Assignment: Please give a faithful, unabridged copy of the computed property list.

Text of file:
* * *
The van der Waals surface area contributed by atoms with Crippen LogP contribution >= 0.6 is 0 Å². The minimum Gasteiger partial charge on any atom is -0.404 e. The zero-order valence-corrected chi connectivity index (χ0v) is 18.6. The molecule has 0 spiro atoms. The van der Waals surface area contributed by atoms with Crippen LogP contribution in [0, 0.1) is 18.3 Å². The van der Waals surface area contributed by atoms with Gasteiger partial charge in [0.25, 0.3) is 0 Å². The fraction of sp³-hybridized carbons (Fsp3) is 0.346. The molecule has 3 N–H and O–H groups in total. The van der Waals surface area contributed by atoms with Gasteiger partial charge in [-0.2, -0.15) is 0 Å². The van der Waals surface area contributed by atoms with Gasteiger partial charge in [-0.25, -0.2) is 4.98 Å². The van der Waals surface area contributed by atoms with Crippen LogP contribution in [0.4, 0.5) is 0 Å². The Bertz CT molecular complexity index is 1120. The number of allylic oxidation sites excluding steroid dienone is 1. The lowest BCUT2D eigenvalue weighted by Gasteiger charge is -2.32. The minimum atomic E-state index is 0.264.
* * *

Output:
The van der Waals surface area contributed by atoms with Crippen LogP contribution >= 0.6 is 0 Å². The minimum Gasteiger partial charge on any atom is -0.404 e. The zero-order valence-corrected chi connectivity index (χ0v) is 18.6. The molecule has 0 spiro atoms. The van der Waals surface area contributed by atoms with Crippen LogP contribution in [0, 0.1) is 18.3 Å². The van der Waals surface area contributed by atoms with Gasteiger partial charge in [0.25, 0.3) is 0 Å². The fraction of sp³-hybridized carbons (Fsp3) is 0.346. The molecule has 3 N–H and O–H groups in total. The van der Waals surface area contributed by atoms with Gasteiger partial charge in [-0.2, -0.15) is 0 Å². The van der Waals surface area contributed by atoms with Gasteiger partial charge in [-0.25, -0.2) is 4.98 Å². The van der Waals surface area contributed by atoms with Crippen LogP contribution in [0.4, 0.5) is 0 Å². The Bertz CT molecular complexity index is 1120. The number of allylic oxidation sites excluding steroid dienone is 1. The lowest BCUT2D eigenvalue weighted by Gasteiger charge is -2.32. The minimum atomic E-state index is 0.264.